Tea Leaf: Summer brings economic anxiety

Published: Tuesday, June 7 2011 4:00 p.m. MDT

Believe it or not! The current U.S. economic expansion is now completing its second year! Break out the champagne … or perhaps not.

Forecasts of American economic growth in coming quarters have been trimmed in recent weeks, falling victim to the "anxiety list." This is a combination of factors that simply make it easier for American businesses to largely sit on their collective hands as far as expanding employment, with a similar performance (or lack thereof) from the consumer in regard to spending.

Domestic angst

How will the current battle of wills in Washington, D.C., play out? Will we get an agreement between the Democrats and the Republicans to increase the debt ceiling before Aug. 2? Will the U.S. temporarily default on its trillions of debt? Will Republicans get the kind of future spending restraint they are demanding, in exchange for their votes to increase the debt ceiling?

Once the debt ceiling is finally boosted, will Democrats and Republicans make necessary inroads to long-term deficit reduction? How will the three major entitlement programs be addressed? Will they "kick the can down the road" even further, letting voters decide in November 2012 which party's ideas are best to address financial sanity in this country? Will tough decisions then actually be made?

Will home prices continue to decline? Will the stock market suffer a major setback? Will the massive and top-heavy health care bill place event greater burdens and mandates on American businesses and households? Will the never-ending growth of new government rules and regulations ever slow?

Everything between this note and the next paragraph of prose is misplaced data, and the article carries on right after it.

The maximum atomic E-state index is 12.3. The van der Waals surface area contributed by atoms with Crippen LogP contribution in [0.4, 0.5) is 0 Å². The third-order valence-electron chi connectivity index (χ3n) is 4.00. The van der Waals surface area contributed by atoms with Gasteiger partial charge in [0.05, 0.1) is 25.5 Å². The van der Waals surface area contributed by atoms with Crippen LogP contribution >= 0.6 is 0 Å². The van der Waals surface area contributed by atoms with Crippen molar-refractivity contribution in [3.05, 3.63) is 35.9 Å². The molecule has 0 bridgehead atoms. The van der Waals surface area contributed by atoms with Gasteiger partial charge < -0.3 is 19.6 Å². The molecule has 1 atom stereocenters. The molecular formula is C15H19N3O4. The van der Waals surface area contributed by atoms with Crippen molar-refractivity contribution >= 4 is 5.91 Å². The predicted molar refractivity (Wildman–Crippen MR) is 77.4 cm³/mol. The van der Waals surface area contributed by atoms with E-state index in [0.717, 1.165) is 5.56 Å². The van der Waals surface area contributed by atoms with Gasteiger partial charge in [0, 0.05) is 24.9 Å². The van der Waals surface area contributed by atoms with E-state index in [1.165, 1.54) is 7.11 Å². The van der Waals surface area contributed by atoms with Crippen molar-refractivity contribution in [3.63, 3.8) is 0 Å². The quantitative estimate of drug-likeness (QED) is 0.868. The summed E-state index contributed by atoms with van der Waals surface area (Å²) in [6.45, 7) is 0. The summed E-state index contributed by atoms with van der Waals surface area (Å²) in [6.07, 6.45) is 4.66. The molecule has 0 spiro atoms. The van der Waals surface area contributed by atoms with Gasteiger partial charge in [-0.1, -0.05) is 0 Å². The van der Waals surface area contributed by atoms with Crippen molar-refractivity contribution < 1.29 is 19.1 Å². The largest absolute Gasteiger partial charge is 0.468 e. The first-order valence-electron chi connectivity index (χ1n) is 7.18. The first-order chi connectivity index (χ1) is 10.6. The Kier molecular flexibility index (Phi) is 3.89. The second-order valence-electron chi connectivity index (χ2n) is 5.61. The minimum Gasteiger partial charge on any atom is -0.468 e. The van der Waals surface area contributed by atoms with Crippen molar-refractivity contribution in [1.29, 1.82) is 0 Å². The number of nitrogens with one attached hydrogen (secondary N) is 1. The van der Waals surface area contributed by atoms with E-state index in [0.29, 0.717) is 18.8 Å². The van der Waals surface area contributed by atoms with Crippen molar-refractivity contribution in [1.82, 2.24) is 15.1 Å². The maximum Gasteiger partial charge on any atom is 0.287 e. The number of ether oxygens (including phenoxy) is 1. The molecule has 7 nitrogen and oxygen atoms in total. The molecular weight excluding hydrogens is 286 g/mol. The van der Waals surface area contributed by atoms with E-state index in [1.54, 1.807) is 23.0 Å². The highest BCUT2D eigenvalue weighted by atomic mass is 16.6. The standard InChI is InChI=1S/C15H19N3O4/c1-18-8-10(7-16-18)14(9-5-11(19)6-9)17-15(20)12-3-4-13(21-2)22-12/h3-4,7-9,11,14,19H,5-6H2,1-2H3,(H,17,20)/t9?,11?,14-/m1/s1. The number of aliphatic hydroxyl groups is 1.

Global angst

How will sovereign (national) debt issues in Europe be resolved? Will Greece default on its enormous national debt in coming weeks? How will the Greek situation impact Ireland and Portugal, two other nations that have required enormous financial bailouts? Will Spain be next?

How will political and military battles across northern Africa and the Middle East ultimately play out? How will these issues ultimately impact oil prices?

Will the global economy continue to slow somewhat? How will this impact energy and commodity prices? How will it impact U.S. exports to the world?

The "anxiety list" above is the primary contributor to lesser expectations for U.S. economic growth. The consensus view of 4-6 weeks ago that the economy would grow at a 3 percent-3.8 percent real (after inflation) annual rate over the next 12 months is now closer to a 2 percent-3 percent growth pace. Some forecasts are more dismal, with possible double-dip recession again on the lips of the "doom and gloomers."

U.S. employment

May's dismal jobs report was the weakest of the past eight months, adding to a multitude of softer-than-expected economic data points in recent weeks. The gain of only 54,000 net new jobs was one-third of expectations and one-fourth that of the prior three-month average. Adding insult to injury, job gains of the two prior months were revised down by 39,000 jobs.

Private businesses added only 83,000 jobs during May, the smallest gain in 11 months. Government employment fell by 29,000 jobs, with job cuts at the local level the focus. Additional job eliminations in state and local government are widely expected during the next 6-12 months.

Goods-producing employment rose by an anemic 3,000 jobs in May, with a small loss in manufacturing jobs largely offsetting small gains in construction and mining and logging. Private sector service-providing employment rose by 80,000 jobs in May, led by gains in professional and business services and education and health services.

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